Green Building: Pathway to Profit and Resiliency

DPR Construction’s Ryan Poole on how the benefits of green building are transforming architecture, engineering and construction.

With the building sector substantially contributing to energy consumption and carbon emissions across the world, the importance of green building practices are outgrowing the conceptual framework. DPR Construction Global Sustainability Leader Ryan Poole talked with Commercial Property Executive about the construction industry trends that shaped the year that is about to end, and also touched on challenges ahead.

How would you describe the evolution of green building practices in 2022?

Ryan Poole, Global Sustainability Leader, DPR Construction. Image courtesy of DPR Construction

Poole: The year 2022 has been a big one for unity in the architecture, engineering and construction (AEC) community, especially for contractors. We’ve increased alignment across the industry by creating more spaces to collaborate as we remove barriers and drive toward our collective goals. To deliver real impact, we must work together toward the same mission. The future of our planet and species is dependent on our ability to develop a more sustainable future.

The focus on operational emissions within design has continued to grow toward a net-zero future, while the industry also takes a much closer look at how to analyze and tackle embodied emissions. As more building operators prioritize ESG as a main corporate strategy, we’ve seen more support for sustainable building practices that create a healthier future for people and the planet and, we believe, better value and long-term costs for them.

What major trends shaped the year in the construction industry?

Poole: Carbon reduction, resiliency, occupancy wellness and equity have been the biggest trends that have shaped the construction industry this year. We now have a more aligned framework around carbon accounting than ever before, though we still have a long way to go.

With the return-to-office as the pandemic calms, we’ve seen a continuous increase in focus on how spaces provide a nourishing environment for occupants. Last but certainly not least, we’ve been holistically focusing on equity by increasing education and providing tools with an agreeable framework.

How do you reduce the carbon footprint of the projects you work on? How can you improve your process in the following years?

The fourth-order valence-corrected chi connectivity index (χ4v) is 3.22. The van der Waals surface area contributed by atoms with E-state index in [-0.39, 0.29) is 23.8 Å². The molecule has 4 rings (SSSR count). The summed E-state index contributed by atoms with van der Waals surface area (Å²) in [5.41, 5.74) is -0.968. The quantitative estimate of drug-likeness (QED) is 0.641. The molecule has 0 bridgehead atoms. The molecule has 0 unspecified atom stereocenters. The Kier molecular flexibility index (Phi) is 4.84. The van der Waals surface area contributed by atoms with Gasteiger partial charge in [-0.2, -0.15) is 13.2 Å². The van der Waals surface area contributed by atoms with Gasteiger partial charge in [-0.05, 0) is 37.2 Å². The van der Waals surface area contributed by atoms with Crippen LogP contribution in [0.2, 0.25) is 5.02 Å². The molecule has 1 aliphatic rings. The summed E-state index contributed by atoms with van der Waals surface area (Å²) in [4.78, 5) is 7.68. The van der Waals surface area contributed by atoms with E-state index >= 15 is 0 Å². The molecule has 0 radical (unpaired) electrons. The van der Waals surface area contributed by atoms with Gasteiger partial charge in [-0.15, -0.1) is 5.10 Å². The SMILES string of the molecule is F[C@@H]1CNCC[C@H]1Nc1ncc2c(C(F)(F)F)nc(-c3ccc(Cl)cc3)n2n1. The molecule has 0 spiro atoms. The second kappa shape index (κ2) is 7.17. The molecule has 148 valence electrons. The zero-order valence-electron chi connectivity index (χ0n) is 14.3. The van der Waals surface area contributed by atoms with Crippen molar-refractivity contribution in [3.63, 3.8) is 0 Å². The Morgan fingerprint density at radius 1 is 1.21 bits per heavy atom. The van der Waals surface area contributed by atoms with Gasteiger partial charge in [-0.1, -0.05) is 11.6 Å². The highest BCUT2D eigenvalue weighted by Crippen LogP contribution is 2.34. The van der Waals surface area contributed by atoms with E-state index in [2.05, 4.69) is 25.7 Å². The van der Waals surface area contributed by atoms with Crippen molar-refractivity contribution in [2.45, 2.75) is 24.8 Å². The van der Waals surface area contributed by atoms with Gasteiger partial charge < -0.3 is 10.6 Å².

Poole: DPR has developed an in-house best practices playbook that provides teams with a pathway and resources to create customized project plans to push more sustainable building practices. The DPR playbook supports the industry-aligned framework within the Contractors Commitment, working to reduce carbon footprint, improve job site wellness, reduce water consumption, reduce and recycle waste, and select responsible materials.

Our big focus for improvement is further collaboration among the entire AEC industry, including manufacturers and suppliers. Open communication, aligned metrics and accounting methodology are vital components to ensure that the future of reducing emissions is achievable.

Solar panels atop DPR’s Reston, Va., office. Image courtesy of Hoachlander Davis Photography via DPR Construction

What about water and energy footprints? What solutions are there now, and what are your hopes for the upcoming years?

Poole: There are many incredible platforms that not only help track your energy and water consumption through automation, but they can also help control building systems to increase performance. DPR uses a platform to collect consumption and production data across all our portfolio of offices, which helps streamline our footprint calculations.

Measuring, monitoring and maintaining are crucial steps when operating a high-performance building. DPR uses its own offices as living labs, testing innovative, green building solutions and showcasing our ability to deliver this level of a facility to our clients at market rates through integrated project delivery in early planning stages.

Recent events have people looking at water use like never before. Droughts, watershed management and more are making headlines. We expect to see an increase in interest in rainwater capture, greywater use, lower-water-use design and more. Combine this with proven methods to lower energy use and generate energy on site, and the next building boom could feature the most sustainable buildings yet.

READ ALSO: Western US Drought—How It Impacts CRE

Which are the industry’s biggest challenges you’ve faced in 2022? How did you overcome them?

Poole: Supply chain issues, rising costs and balancing the budget with goals.

Planning has been vital in addressing supply chain challenges. Think about dinner: If you decide at 5 p.m. what you want to eat at 7 p.m., you may or may not get all the ingredients you want, or a reservation if you’re eating out. If you plan that dinner a few days ahead, you probably will not only find everything, but you will have the chance to find it at the best value. That’s an oversimplification, of course. But the farther out a customer plans with a designer and a contractor, the more opportunities are to source materials and prefabricate elements when supplies and labor are at the best value and more.